Time course of RNFL reflectance with colchicine treatment. (A) Normalized reflectance of the bundle areas marked in Figure 3 . (B) The mean normalized reflectance of 17 bundles in five retinas at 580 nm (solid line) and one SD above and below the mean (dashed lines). The means of the reflectances highlighted by the heavy lines before and after colchicine treatment were used to calculate the percentage of reflectance decrease.
Figure 4.
 
Time course of RNFL reflectance with colchicine treatment. (A) Normalized reflectance of the bundle areas marked in Figure 3 . (B) The mean normalized reflectance of 17 bundles in five retinas at 580 nm (solid line) and one SD above and below the mean (dashed lines). The means of the reflectances highlighted by the heavy lines before and after colchicine treatment were used to calculate the percentage of reflectance decrease.
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Figure 1.
 
Schematic diagram of the multispectral imaging microreflectometer used to measure the reflectance of retinal nerve fiber bundles. LS, light source; IF, interference filter; OF, optic fiber; D, diaphragm; L1, L1′, and L2, lens; SP, specimen; CB, specimen chamber; W, spherical window; CCD, charge-coupled device. The optical axes of light source and camera intersected at the center of the spherical window. The light source probe could be moved in both azimuth and elevation. The camera could be moved in azimuth with the elevation fixed.
Figure 1.
 
Schematic diagram of the multispectral imaging microreflectometer used to measure the reflectance of retinal nerve fiber bundles. LS, light source; IF, interference filter; OF, optic fiber; D, diaphragm; L1, L1′, and L2, lens; SP, specimen; CB, specimen chamber; W, spherical window; CCD, charge-coupled device. The optical axes of light source and camera intersected at the center of the spherical window. The light source probe could be moved in both azimuth and elevation. The camera could be moved in azimuth with the elevation fixed.
Figure 2.
 
Control experiments demonstrated the stability of bundle reflectance. The switch to control solution occurred at time 0. (A) After 1.6 hours in baseline and control solutions, nerve fiber bundles still appeared as bright stripes (arrows) against the darker retinal background. Black boxes: bundle areas; white boxes: gap areas. Image size: 300 μm wide × 180 μm high. (B) Time courses of the relative reflectance of the average bundle areas (black boxes in A). (C) The mean of the normalized reflectance of eight bundles in two retinas at 580 nm (solid line) and ±1 SD (dashed lines). The normalization level for each bundle was its average relative reflectance over the 20 minutes before the solution switch.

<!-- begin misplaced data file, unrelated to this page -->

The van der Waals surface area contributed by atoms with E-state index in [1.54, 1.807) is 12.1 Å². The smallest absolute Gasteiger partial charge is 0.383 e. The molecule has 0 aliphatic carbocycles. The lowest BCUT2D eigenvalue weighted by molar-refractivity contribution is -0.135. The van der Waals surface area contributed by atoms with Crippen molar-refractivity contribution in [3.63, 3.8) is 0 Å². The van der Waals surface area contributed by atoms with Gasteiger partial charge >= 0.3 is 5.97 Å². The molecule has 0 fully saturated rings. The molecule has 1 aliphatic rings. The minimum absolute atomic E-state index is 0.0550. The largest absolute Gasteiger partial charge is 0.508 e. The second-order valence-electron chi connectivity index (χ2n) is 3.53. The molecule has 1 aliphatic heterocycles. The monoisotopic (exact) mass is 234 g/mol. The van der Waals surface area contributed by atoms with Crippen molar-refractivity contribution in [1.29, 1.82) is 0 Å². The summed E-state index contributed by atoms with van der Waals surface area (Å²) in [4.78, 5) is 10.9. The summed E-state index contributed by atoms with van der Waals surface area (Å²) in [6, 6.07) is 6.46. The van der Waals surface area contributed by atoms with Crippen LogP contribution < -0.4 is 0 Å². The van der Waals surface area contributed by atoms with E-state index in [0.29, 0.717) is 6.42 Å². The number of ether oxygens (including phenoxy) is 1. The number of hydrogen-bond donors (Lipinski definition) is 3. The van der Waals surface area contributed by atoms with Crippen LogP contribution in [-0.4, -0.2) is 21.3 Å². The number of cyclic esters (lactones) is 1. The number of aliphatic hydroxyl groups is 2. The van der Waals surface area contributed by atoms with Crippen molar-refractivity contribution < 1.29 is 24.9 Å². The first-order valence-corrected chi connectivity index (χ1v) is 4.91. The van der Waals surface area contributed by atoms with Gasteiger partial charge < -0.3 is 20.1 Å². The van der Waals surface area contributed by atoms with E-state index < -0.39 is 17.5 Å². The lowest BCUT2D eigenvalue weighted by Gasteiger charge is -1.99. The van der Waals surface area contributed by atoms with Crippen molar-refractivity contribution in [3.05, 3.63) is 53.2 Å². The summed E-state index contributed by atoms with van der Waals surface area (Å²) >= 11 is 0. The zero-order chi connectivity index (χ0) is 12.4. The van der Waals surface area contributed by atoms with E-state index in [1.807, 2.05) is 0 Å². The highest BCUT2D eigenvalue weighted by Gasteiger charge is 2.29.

Figure 2.
 
Control experiments demonstrated the stability of bundle reflectance. The switch to control solution occurred at time 0. (A) After 1.6 hours in baseline and control solutions, nerve fiber bundles still appeared as bright stripes (arrows) against the darker retinal background. Black boxes: bundle areas; white boxes: gap areas. Image size: 300 μm wide × 180 μm high. (B) Time courses of the relative reflectance of the average bundle areas (black boxes in A). (C) The mean of the normalized reflectance of eight bundles in two retinas at 580 nm (solid line) and ±1 SD (dashed lines). The normalization level for each bundle was its average relative reflectance over the 20 minutes before the solution switch.
Figure 3.
 
Colchicine caused the RNFL reflectance to decline. Left column: images of RNFL measured before the solution switch, after approximately 40 minutes in the baseline solution. Nerve fiber bundles (black arrows) appeared as bright stripes against a dark background. The bundle and gap areas for the bundles marked with an open arrow provided the data for Figure 4A . Right column: images of the same retinal region after 70 minutes of colchicine treatment. Bundles faded but were still visible at all wavelengths. Images at each wavelength are displayed with the same intensity scale in the two columns. Image size: 480 μm wide × 240 μm high. White arrow: blood vessel.
Figure 3.
 
Colchicine caused the RNFL reflectance to decline. Left column: images of RNFL measured before the solution switch, after approximately 40 minutes in the baseline solution. Nerve fiber bundles (black arrows) appeared as bright stripes against a dark background. The bundle and gap areas for the bundles marked with an open arrow provided the data for Figure 4A . Right column: images of the same retinal region after 70 minutes of colchicine treatment. Bundles faded but were still visible at all wavelengths. Images at each wavelength are displayed with the same intensity scale in the two columns. Image size: 480 μm wide × 240 μm high. White arrow: blood vessel.
Figure 4.
 
Time course of RNFL reflectance with colchicine treatment. (A) Normalized reflectance of the bundle areas marked in Figure 3 . (B) The mean normalized reflectance of 17 bundles in five retinas at 580 nm (solid line) and one SD above and below the mean (dashed lines). The means of the reflectances highlighted by the heavy lines before and after colchicine treatment were used to calculate the percentage of reflectance decrease.
Figure 4.
 
Time course of RNFL reflectance with colchicine treatment. (A) Normalized reflectance of the bundle areas marked in Figure 3 . (B) The mean normalized reflectance of 17 bundles in five retinas at 580 nm (solid line) and one SD above and below the mean (dashed lines). The means of the reflectances highlighted by the heavy lines before and after colchicine treatment were used to calculate the percentage of reflectance decrease.